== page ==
The Battle of the Somme (1916) is one of the most successful British films ever made. It is estimated that more then 20 million tickets were sold in Great Britain in the first two months of release, and the film was di...展开stributed worldwide to prove Britain's commitment to the First World War. It is the source of many of the conflict's most iconic images.
The Battle of the Somme gave its 1916 audience an unprecedented insight onto the realities of the trench warfare, controversially including the depiction of dead and wounded soldiers. It show scenes of the build-up to the infantry offensive, including massive preliminary bombardment, coverage of the first day of the battle - the bloodiest single day in the British Army's history - and depictions of the small gains and huge costs of the attack.
As a pioneering battlefield documentary, the very concept of The Battle Of The Somme outraged commentators on its release, inaugurating a debate about the on-screen depiction of combat that continues to this day. Its use of a staged sequence to represent the opening of the assault also set the scene for continuing controversy about the 'truth' of the documentary format.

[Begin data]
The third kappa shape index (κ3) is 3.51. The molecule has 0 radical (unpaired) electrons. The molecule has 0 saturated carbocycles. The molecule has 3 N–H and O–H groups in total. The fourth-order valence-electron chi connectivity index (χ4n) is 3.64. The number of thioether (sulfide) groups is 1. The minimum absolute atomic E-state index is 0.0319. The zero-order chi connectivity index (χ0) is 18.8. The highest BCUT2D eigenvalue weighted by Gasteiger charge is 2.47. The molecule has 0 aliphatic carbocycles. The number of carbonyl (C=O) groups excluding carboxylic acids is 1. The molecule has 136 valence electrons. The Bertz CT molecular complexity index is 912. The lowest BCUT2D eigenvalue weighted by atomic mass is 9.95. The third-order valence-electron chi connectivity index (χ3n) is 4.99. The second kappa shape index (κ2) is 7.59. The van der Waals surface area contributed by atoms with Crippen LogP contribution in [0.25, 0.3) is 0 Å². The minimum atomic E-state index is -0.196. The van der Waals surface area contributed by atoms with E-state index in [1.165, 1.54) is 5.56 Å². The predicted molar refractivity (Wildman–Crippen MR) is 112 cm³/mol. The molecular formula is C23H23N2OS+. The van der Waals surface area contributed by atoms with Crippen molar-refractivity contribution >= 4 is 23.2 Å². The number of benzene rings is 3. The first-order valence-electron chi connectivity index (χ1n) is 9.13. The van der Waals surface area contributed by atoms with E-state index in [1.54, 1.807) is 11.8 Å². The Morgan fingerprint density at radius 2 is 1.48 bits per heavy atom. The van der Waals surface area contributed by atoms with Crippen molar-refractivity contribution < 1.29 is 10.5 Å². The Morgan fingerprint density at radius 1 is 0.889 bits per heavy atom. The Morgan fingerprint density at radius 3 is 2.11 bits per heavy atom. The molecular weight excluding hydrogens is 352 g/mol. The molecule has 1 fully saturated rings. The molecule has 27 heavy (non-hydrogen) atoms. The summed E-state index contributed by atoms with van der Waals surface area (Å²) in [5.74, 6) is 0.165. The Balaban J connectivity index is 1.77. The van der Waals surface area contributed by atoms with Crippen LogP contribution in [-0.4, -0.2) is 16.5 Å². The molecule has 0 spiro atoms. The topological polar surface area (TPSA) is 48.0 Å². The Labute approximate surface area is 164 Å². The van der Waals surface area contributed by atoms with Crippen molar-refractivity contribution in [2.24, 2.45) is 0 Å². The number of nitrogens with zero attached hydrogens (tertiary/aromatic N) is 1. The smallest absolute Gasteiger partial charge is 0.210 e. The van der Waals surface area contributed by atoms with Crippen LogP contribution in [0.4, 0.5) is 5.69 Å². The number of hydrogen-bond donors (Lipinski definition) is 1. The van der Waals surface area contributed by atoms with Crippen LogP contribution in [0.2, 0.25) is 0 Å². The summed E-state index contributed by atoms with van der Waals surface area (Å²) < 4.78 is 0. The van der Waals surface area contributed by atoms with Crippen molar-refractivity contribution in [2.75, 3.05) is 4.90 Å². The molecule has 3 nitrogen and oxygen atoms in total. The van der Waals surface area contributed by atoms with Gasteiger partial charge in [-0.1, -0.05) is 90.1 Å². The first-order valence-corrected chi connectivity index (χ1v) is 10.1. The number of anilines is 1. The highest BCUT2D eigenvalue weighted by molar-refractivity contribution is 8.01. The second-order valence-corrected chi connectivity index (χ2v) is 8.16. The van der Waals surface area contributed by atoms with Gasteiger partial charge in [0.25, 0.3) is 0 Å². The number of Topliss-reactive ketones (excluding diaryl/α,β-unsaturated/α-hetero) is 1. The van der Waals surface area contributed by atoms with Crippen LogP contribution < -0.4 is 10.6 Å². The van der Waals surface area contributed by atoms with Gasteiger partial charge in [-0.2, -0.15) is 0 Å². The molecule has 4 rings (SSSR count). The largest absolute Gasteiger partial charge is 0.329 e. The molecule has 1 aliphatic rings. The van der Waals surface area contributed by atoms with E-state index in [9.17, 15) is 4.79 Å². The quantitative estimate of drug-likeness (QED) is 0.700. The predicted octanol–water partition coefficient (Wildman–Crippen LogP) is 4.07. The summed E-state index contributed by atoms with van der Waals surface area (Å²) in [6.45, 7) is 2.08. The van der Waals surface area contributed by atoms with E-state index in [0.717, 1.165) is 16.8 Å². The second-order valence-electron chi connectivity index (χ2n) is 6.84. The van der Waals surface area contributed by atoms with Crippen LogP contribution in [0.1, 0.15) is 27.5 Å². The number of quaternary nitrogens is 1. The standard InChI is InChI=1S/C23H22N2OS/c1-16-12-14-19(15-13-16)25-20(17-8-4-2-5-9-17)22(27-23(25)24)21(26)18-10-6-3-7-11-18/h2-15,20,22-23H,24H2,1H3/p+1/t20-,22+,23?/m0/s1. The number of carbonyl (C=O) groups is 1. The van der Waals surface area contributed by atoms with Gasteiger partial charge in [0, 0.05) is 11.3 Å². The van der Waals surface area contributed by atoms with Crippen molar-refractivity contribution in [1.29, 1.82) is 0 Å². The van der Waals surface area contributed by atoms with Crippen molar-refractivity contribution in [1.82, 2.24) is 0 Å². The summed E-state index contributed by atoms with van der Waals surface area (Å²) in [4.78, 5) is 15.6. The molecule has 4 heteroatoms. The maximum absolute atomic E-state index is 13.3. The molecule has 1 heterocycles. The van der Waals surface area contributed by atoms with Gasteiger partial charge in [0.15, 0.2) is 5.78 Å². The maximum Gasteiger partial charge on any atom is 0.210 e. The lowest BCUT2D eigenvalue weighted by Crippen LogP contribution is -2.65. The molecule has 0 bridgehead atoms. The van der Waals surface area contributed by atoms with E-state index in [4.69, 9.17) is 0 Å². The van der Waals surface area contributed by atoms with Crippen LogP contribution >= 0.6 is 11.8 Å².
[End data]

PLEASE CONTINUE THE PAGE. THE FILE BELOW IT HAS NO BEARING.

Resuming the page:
The film's importance was recognised in 2005 by its formal inscriptions in the UNESCO 'Memory of the World' register - the first British document of any kind to be included.
The film has been digitally restored, offering a startling improvement on previously released video versions.
These words of welcome are by David Lloyd George, Secretary of State for War and where read at the film's first screening on 10 August 1916. This was barely a month after the events it showed. To its original audience the film was not history but a dispatch from the front. This film was shot between 26 June and 7 or 9 July 1916 at the Somme front by Geoffrey Malins (29th Division of VIII Corps) and J.B. McDowell (7th Division of XV Corps) and had it's première at the Scala Theatre in Clapham on 10 August. Geoffrey Malins filmed the offensive from positions near Beaumont Hamel in the northern parts of the battlefield, J.B. McDowell was based further south near Fricourt.